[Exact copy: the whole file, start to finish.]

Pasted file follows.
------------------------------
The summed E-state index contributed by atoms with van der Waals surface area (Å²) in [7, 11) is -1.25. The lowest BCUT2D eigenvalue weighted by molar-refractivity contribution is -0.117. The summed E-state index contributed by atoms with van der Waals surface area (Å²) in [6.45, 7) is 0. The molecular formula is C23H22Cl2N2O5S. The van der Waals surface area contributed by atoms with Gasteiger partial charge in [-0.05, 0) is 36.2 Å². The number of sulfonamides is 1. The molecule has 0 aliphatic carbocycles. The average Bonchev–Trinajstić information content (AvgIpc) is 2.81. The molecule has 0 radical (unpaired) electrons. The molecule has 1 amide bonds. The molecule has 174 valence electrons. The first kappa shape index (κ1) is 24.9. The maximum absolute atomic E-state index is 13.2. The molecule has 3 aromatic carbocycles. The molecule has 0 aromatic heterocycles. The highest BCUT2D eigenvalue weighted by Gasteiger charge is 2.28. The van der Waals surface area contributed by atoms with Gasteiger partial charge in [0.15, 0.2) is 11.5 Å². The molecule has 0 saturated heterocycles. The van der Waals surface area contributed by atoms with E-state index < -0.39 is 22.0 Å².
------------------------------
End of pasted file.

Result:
The summed E-state index contributed by atoms with van der Waals surface area (Å²) in [7, 11) is -1.25. The lowest BCUT2D eigenvalue weighted by molar-refractivity contribution is -0.117. The summed E-state index contributed by atoms with van der Waals surface area (Å²) in [6.45, 7) is 0. The molecular formula is C23H22Cl2N2O5S. The van der Waals surface area contributed by atoms with Gasteiger partial charge in [-0.05, 0) is 36.2 Å². The number of sulfonamides is 1. The molecule has 0 aliphatic carbocycles. The average Bonchev–Trinajstić information content (AvgIpc) is 2.81. The molecule has 0 radical (unpaired) electrons. The molecule has 1 amide bonds. The molecule has 174 valence electrons. The first kappa shape index (κ1) is 24.9. The maximum absolute atomic E-state index is 13.2. The molecule has 3 aromatic carbocycles. The molecule has 0 aromatic heterocycles. The highest BCUT2D eigenvalue weighted by Gasteiger charge is 2.28. The van der Waals surface area contributed by atoms with Gasteiger partial charge in [0.15, 0.2) is 11.5 Å². The molecule has 0 saturated heterocycles. The van der Waals surface area contributed by atoms with E-state index < -0.39 is 22.0 Å².